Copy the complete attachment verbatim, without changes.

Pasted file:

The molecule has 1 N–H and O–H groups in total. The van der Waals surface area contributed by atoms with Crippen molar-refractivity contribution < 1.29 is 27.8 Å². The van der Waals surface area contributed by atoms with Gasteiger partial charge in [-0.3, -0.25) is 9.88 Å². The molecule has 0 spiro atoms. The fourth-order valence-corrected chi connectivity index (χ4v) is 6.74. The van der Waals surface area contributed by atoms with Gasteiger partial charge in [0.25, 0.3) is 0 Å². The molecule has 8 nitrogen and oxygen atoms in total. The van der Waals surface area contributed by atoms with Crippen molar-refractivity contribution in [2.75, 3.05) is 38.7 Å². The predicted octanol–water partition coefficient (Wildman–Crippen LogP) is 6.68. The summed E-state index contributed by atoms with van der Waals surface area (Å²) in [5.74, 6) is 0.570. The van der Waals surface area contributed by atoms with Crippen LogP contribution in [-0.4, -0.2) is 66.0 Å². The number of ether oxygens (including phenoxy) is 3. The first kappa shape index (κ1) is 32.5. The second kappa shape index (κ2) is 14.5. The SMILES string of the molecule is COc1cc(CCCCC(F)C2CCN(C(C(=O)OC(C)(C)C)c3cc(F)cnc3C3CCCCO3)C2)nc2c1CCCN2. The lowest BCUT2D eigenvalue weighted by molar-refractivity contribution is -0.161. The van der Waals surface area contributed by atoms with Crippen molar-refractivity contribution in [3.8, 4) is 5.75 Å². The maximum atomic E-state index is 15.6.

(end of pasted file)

The molecule has 1 N–H and O–H groups in total. The van der Waals surface area contributed by atoms with Crippen molar-refractivity contribution < 1.29 is 27.8 Å². The van der Waals surface area contributed by atoms with Gasteiger partial charge in [-0.3, -0.25) is 9.88 Å². The molecule has 0 spiro atoms. The fourth-order valence-corrected chi connectivity index (χ4v) is 6.74. The van der Waals surface area contributed by atoms with Gasteiger partial charge in [0.25, 0.3) is 0 Å². The molecule has 8 nitrogen and oxygen atoms in total. The van der Waals surface area contributed by atoms with Crippen molar-refractivity contribution in [2.75, 3.05) is 38.7 Å². The predicted octanol–water partition coefficient (Wildman–Crippen LogP) is 6.68. The summed E-state index contributed by atoms with van der Waals surface area (Å²) in [5.74, 6) is 0.570. The van der Waals surface area contributed by atoms with Crippen LogP contribution in [-0.4, -0.2) is 66.0 Å². The number of ether oxygens (including phenoxy) is 3. The first kappa shape index (κ1) is 32.5. The second kappa shape index (κ2) is 14.5. The SMILES string of the molecule is COc1cc(CCCCC(F)C2CCN(C(C(=O)OC(C)(C)C)c3cc(F)cnc3C3CCCCO3)C2)nc2c1CCCN2. The lowest BCUT2D eigenvalue weighted by molar-refractivity contribution is -0.161. The van der Waals surface area contributed by atoms with Crippen molar-refractivity contribution in [3.8, 4) is 5.75 Å². The maximum atomic E-state index is 15.6.